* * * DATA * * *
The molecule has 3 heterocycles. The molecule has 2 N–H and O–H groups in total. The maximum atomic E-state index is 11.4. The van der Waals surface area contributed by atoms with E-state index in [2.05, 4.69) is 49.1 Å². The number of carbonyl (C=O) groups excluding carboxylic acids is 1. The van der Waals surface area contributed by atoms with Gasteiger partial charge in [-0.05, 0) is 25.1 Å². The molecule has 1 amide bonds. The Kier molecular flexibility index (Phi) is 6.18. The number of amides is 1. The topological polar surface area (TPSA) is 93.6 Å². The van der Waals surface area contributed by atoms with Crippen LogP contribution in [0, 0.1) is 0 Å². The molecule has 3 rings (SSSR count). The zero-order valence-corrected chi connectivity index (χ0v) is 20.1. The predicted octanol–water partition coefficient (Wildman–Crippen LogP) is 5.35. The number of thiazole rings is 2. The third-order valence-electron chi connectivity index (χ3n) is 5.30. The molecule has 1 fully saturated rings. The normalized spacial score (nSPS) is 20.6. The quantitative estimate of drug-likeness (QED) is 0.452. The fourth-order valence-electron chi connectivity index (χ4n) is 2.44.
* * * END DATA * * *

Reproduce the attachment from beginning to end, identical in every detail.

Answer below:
The molecule has 3 heterocycles. The molecule has 2 N–H and O–H groups in total. The maximum atomic E-state index is 11.4. The van der Waals surface area contributed by atoms with E-state index in [2.05, 4.69) is 49.1 Å². The number of carbonyl (C=O) groups excluding carboxylic acids is 1. The van der Waals surface area contributed by atoms with Gasteiger partial charge in [-0.05, 0) is 25.1 Å². The molecule has 1 amide bonds. The Kier molecular flexibility index (Phi) is 6.18. The number of amides is 1. The topological polar surface area (TPSA) is 93.6 Å². The van der Waals surface area contributed by atoms with Crippen LogP contribution in [0, 0.1) is 0 Å². The molecule has 3 rings (SSSR count). The zero-order valence-corrected chi connectivity index (χ0v) is 20.1. The predicted octanol–water partition coefficient (Wildman–Crippen LogP) is 5.35. The number of thiazole rings is 2. The third-order valence-electron chi connectivity index (χ3n) is 5.30. The molecule has 1 fully saturated rings. The normalized spacial score (nSPS) is 20.6. The quantitative estimate of drug-likeness (QED) is 0.452. The fourth-order valence-electron chi connectivity index (χ4n) is 2.44.